The practice of pharmacy evolved enormously through the last millennium, from the Middle Ages through to the turn of the twentieth century. It took time to get from the medicine pouch to the glass prescription bottles so familiar a few generations ago…
- The fall of the Western Roman Empire after the 5th century AD saw Europe enter what we know as the Dark Ages. Medicinal knowledge was lost along with the ancient Greek medicinal text, though parts of southern Italy near modern Salerno remained under Byzantine rule and here a famous medical school and hospital were established by 1000 AD.
- The separation of duties between the physician and the pharmacist occurred during the Islamic Golden Age and the Arabian influence within Europe during the 8th Century AD. The first pharmacies (drug stores) in the world were established in Baghdad in 754 AD under the Abbasid Caliphate. Within a century, these Arabian pharmacies were regulated by the state.
- Middle Eastern advances in chemistry and botany in the 9th and 10th centuries saw pharmacology develop very quickly – Rhazes promoted the medical use of chemical compounds; Abulcasis pioneered processes to prepare simple medicines and create more complex drugs.
- In the early 11th century, scholar Constantinos Africanus translated books from Arabic into Latin and the move from Hippocratic medicine to a Galen-advocated medicine-driven approach took hold. Medieval European monks only spoke Latin, so these translations opened up the continent to more advanced medicine. Advanced Arabic medicine also grew in popularity in highly-civilized Islamic Spain of 711-1492, where Muslims, Jews and Christians lived and worked together.
- In 1231, Roman Emperor Frederick II decreed that the profession of apothecary be established. An apothecary specialized in the preparation and sale of drugs and medicines. The edict decreed at this time determined and defined the role and duties of an apothecary and introduced the use of a formalized guide for the preparation of medicines. Many pharmacies were operated out of churches. For example, the old pharmacy in Dubrovnik, Croatia, was located in a Franciscan monastery.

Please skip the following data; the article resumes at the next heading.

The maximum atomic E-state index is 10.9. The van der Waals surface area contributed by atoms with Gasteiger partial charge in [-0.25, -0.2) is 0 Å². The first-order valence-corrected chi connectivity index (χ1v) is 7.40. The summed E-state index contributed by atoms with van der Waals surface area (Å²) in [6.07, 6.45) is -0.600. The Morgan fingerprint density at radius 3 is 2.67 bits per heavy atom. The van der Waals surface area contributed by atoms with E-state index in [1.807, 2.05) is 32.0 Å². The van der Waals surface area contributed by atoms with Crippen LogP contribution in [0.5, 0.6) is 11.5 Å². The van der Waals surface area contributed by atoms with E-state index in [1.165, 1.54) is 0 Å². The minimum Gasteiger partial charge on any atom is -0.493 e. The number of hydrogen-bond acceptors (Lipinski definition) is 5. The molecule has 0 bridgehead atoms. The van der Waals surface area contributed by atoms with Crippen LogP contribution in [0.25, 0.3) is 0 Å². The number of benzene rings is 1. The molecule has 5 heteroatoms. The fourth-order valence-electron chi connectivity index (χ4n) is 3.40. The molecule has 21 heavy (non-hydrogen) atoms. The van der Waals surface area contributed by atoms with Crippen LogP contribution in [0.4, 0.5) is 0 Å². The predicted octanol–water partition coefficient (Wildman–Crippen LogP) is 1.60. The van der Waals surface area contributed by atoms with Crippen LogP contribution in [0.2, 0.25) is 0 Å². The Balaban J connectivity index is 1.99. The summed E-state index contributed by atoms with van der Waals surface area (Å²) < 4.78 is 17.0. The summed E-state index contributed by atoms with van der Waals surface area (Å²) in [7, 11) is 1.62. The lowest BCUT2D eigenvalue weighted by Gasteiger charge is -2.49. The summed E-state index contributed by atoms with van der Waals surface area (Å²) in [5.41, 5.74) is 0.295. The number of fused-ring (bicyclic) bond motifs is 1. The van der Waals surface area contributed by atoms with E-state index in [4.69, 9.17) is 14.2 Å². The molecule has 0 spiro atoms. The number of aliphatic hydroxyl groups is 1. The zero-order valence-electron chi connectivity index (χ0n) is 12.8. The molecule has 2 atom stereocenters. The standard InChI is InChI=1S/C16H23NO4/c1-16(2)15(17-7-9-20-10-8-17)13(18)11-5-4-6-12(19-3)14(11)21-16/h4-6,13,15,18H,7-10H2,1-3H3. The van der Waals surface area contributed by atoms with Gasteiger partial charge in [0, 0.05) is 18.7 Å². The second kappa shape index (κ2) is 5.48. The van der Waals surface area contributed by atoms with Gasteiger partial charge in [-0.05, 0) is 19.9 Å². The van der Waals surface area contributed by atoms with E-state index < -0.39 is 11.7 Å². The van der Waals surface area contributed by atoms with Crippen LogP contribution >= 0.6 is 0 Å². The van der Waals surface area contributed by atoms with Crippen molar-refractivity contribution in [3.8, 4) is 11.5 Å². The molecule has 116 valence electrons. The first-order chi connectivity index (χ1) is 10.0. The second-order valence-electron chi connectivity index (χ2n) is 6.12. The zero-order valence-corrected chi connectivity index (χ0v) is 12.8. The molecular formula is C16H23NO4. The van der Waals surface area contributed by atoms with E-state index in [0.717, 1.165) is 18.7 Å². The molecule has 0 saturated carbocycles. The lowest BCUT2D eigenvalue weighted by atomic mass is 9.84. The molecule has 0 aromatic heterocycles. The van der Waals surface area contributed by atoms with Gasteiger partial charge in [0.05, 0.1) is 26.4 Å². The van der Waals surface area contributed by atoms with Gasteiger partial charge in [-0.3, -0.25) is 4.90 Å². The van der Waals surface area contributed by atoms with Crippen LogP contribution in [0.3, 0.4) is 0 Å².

- In 1498, the world’s first pharmacopeia, the Antidotarium, was published in Florence. This was a pharmacy code and authorized list of raw materials and medicines available on the market.
- Faculties of pharmacy began to appear in universities – the first being in Padua in 1545.
- In 1683, Spanish missionaries on the Frontier in El Paso, Texas, took on the role of pharmacists, dispensing medicine and augmenting their skills and resources with the help of local Native Americans and their herbs, traditional concoctions, and knowledge.
- In Bruges, Belgium, in 1683, the city council forbade physician from preparing medicines for their patients.
- Benjamin Franklin appointed a designated apothecary to the Pennsylvania Hospital after its founding in 1752.
- The first higher school for Pharmacy was the Paris College de Pharmacie in 1777, and in 1803 the Societe de Pharmacie was established as the first professional body for pharmacists to gather.
- The world’s first pharmaceutical journal (Bulletin de Pharmacie) was published for the first time in 1809.
- The first College of Pharmacy was founded in North America in 1821; today it is known as the Philadelphia College of Pharmacy and Science.
- In 1825, Elias Durand was the first pharmacist to install a soda fountain in his drug store – this became a characteristic of drug stores between the 1860s and the 1950s.
- In 1865, the 1st International Pharmaceutical Conference was held in Brunswick.
- Drug developments began to thrive in the late 1800s. In 1885, Louis Pasteur developed the rabies vaccine. This was just the start…
Did You Know?
The oldest continuously run pharmacy in the world is located in Estonia opposite the Tallinn Town Hall and it dates to 1422.
Next time we’ll cover the past 120 years – from the birth of modern pharmacy to where we are today – where you can purchase pharmacy packaging supplies and even medicines online!